Educational attainment by race/ethnicity and county - can't get totals and subtotals to match

Good afternoon,

I am trying to use the latest ACS 5 Year data to document race and gender by educational attainment at the county level for the service region of our community college.   I used to use Factfinder for this, but have a question with the results I am getting from data.census.gov and would like to get some help.  I’ve read through the related user guides for researchers, looked through the FAQs, and done a few searches of the forum.  I’ve read through the product list and have used certain tables a lot in the past.   I'm sorry if this has been covered before; if so please just point me to the threads.  

I am able to select the geographic counties of interest without problem.  I have determined which tables contain educational attainment data.  Since I need to have all of my counties of interest, I am using the 5 year data so all counties are represented in the sample.  I know that using just 2018 does not provide me with all of the counties I need. 

When I pick table B15003, I am able to select data on attainment level and get totals for US and counties.

When I pick table B15002, I am able to select data on attainment level by gender and get totals for US and counties.

Fortunately, the US and county totals for these two tables for the ACS 5 Yr match.

The problem I have is that I want breakouts of attainment level by race, for which I am using B15002.  I know there are separate tables for each race/ethnicity.  I am aware of the two-question format for Hispanic and then for race and how these are combined.   I am able to access county level data for white (C15002A), Black (C15002B), American Indian (C15002C), Asian (C15002D), Native Hawaiian PI (C15002E), Other race (C15002F), 2 or more (C15002G), White non-Hispanic (C15002H), and Hispanic/Latino (C15002I).

My assumption is that I can only use one of these white tables, probably white non-Hispanic, since I want to also use Hispanic.

The problem is that the sum of these tables does not equal what I get by attainment level and gender with B15003 and B15002. 

I thought I would be able to do this in this way, since I am always using 5 year data for ACS18, the same counties, and the same (collapsed in some cases) attainment levels.  But even without looking at attainment, the grand totals are different.   The total for B15002 and B15003 is the same.  But when I use excel to total all of the race/ethnicity breakouts (except white but including white non-Hispanic), I get a higher number than in B15003 and B15002.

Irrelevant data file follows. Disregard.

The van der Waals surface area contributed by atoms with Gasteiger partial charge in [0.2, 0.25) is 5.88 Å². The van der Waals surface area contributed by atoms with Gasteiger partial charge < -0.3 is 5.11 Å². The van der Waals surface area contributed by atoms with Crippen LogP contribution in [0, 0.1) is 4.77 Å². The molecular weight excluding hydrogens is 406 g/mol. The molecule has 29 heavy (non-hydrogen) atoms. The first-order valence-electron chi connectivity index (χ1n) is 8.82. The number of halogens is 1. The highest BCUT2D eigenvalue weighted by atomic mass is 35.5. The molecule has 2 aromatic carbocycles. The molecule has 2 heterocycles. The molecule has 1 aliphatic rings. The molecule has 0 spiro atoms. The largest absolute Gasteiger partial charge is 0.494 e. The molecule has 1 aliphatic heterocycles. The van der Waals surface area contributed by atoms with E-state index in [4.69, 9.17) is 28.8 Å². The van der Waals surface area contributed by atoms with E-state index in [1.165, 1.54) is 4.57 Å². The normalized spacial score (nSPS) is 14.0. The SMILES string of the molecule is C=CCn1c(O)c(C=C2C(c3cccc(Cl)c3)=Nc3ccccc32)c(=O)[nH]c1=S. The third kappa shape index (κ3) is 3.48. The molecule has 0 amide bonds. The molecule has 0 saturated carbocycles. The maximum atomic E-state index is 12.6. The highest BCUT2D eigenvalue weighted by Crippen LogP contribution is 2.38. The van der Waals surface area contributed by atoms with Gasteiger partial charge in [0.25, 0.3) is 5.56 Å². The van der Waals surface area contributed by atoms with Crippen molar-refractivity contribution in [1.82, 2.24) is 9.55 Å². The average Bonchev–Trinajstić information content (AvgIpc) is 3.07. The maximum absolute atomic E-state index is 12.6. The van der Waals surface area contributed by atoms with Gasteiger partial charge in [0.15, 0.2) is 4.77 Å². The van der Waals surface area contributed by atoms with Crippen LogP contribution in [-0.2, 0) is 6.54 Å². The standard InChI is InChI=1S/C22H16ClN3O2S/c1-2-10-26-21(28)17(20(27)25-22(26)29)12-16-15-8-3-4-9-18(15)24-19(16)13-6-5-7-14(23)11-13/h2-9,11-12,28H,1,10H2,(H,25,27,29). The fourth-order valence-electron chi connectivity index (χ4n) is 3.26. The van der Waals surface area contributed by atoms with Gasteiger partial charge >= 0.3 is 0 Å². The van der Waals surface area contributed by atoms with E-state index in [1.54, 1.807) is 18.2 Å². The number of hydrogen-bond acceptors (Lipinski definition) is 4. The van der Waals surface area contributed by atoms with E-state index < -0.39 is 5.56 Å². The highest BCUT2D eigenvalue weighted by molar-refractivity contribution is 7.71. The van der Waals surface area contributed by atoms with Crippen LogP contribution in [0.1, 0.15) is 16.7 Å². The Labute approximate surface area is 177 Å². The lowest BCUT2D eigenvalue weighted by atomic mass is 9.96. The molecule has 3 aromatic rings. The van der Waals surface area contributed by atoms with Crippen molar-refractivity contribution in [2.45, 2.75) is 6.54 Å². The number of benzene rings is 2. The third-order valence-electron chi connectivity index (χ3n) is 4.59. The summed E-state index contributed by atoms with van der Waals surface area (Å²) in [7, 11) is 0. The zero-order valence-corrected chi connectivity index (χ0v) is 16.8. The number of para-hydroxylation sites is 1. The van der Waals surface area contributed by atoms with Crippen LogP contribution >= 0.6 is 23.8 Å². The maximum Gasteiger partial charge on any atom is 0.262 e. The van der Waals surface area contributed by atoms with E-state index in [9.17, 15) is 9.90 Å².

I am used to using US Dept of Ed NCES IPEDS data on attainment by race/ethnicity, which incorporates a single set of labels for race/ethnicity that includes non-Hispanic versions of each race code.  I do not see those provided for these census tables, except for white non-Hispanic. 

So I am not sure how to proceed.  Any and all help with this is much appreciated.  I had it worked out I thought in Factfinder, but realize it was the same table structures.  So I am not sure where the problem lies.    I could have posted this to the user community, but thought my question must be something everyone else knows already.

Thank you very much for your assistance,

John

John Milam, Ph.D.
Professor and Director of Institutional Effectiveness
Coordinator, LFCC IRB
Lord Fairfax Community College
173 Skirmisher Lane
Middletown, VA 22645-1745
(540) 868-7249

jmilam@lfcc.edu
http://knowledgetowork.com

Parents
  • You might have to go to microdata for that -- attainment for non-Hispanic components of races other than white -- ipums.org , but unless you need to match NCES I think it makes more sense to include Hispanic portions of all races (other than white, since non-Hispanic white is the definition of the non-minority-population) --- some people really are both Black and Hispanic, Asian and Hispanic etc -- that doesn't make them less Black or Asian. Your numbers won't add up to 100% but that's not a reason to take out part of a race of people. IMHO. 

  • Sorry. the new features on this forum don't let me just edit without a whole new notice being sent out via emails.

    What I had meant to say is basically what Tim said.. only he responded much better than I:

    Could it be that you are not taking into account that Hispanic can be of ANY RACE and not just White?  You have white, non Hispanic, but you do not have values for the non-Hispanic version of the other races. 

  • Thank you both for taking time to help me with this.  As you note, there is a variable for Total White alone, not Hispanic or Latino (S1501_C01_031E), but this does not exist for the others (such as Total American Indian or Alaska Native alone).  

    I am using these data for hiring with percentages compared between the pool (IPEDS Completions for faculty or ACS5Yr for staff), so I need a total.  If I include Hispanic as a category, as done with IPEDS, then the total of the race/ethnicity categories is higher than the total estimate.  

    Since IPEDS does not present the data in the two-question format, I was hoping to use the same values in ACS.  While I can get White NH, I can't get it for the others without microdata.   I am reluctant to do that because I want community colleges across the system to be able to use this approach to help ensure better equity in hiring.  I also want to update the data annually to account for county-level changes, given shifting demographics.